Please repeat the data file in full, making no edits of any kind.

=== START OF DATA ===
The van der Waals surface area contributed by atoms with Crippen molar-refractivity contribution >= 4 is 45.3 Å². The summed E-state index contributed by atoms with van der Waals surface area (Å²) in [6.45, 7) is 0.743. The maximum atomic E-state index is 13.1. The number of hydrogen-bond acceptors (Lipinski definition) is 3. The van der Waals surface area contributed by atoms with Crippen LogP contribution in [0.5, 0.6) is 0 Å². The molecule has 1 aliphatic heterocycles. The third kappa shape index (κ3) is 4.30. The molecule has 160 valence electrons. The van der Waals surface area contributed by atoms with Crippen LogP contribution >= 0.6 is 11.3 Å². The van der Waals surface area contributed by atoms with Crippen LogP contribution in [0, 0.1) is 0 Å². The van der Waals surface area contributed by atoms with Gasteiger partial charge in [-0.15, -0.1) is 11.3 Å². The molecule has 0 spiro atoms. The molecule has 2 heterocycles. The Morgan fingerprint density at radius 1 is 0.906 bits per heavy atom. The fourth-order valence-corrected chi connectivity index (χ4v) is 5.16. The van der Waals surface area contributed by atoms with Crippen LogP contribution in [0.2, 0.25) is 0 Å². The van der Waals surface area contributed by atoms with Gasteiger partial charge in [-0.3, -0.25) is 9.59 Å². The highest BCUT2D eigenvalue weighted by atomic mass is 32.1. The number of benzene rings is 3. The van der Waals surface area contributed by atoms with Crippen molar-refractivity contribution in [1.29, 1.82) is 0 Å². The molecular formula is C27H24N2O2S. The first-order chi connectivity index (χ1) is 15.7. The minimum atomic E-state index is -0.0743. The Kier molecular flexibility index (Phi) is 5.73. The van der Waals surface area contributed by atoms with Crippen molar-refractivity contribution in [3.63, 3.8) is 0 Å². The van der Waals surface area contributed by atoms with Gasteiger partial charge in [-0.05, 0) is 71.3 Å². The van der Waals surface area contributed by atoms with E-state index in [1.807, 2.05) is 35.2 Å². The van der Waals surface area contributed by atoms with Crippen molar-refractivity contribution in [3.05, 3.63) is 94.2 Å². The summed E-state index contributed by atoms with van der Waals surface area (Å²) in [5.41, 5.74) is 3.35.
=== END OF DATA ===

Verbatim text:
The van der Waals surface area contributed by atoms with Crippen molar-refractivity contribution >= 4 is 45.3 Å². The summed E-state index contributed by atoms with van der Waals surface area (Å²) in [6.45, 7) is 0.743. The maximum atomic E-state index is 13.1. The number of hydrogen-bond acceptors (Lipinski definition) is 3. The van der Waals surface area contributed by atoms with Crippen LogP contribution in [0.5, 0.6) is 0 Å². The molecule has 1 aliphatic heterocycles. The third kappa shape index (κ3) is 4.30. The molecule has 160 valence electrons. The van der Waals surface area contributed by atoms with Crippen LogP contribution >= 0.6 is 11.3 Å². The van der Waals surface area contributed by atoms with Crippen LogP contribution in [0, 0.1) is 0 Å². The van der Waals surface area contributed by atoms with Gasteiger partial charge in [-0.15, -0.1) is 11.3 Å². The molecule has 0 spiro atoms. The molecule has 2 heterocycles. The Morgan fingerprint density at radius 1 is 0.906 bits per heavy atom. The fourth-order valence-corrected chi connectivity index (χ4v) is 5.16. The van der Waals surface area contributed by atoms with Crippen LogP contribution in [0.2, 0.25) is 0 Å². The van der Waals surface area contributed by atoms with Gasteiger partial charge in [-0.3, -0.25) is 9.59 Å². The highest BCUT2D eigenvalue weighted by atomic mass is 32.1. The number of benzene rings is 3. The van der Waals surface area contributed by atoms with Crippen molar-refractivity contribution in [1.29, 1.82) is 0 Å². The molecular formula is C27H24N2O2S. The first-order chi connectivity index (χ1) is 15.7. The minimum atomic E-state index is -0.0743. The Kier molecular flexibility index (Phi) is 5.73. The van der Waals surface area contributed by atoms with Crippen molar-refractivity contribution in [3.63, 3.8) is 0 Å². The van der Waals surface area contributed by atoms with Gasteiger partial charge in [-0.05, 0) is 71.3 Å². The van der Waals surface area contributed by atoms with E-state index in [1.807, 2.05) is 35.2 Å². The van der Waals surface area contributed by atoms with Crippen molar-refractivity contribution in [3.05, 3.63) is 94.2 Å². The summed E-state index contributed by atoms with van der Waals surface area (Å²) in [5.41, 5.74) is 3.35.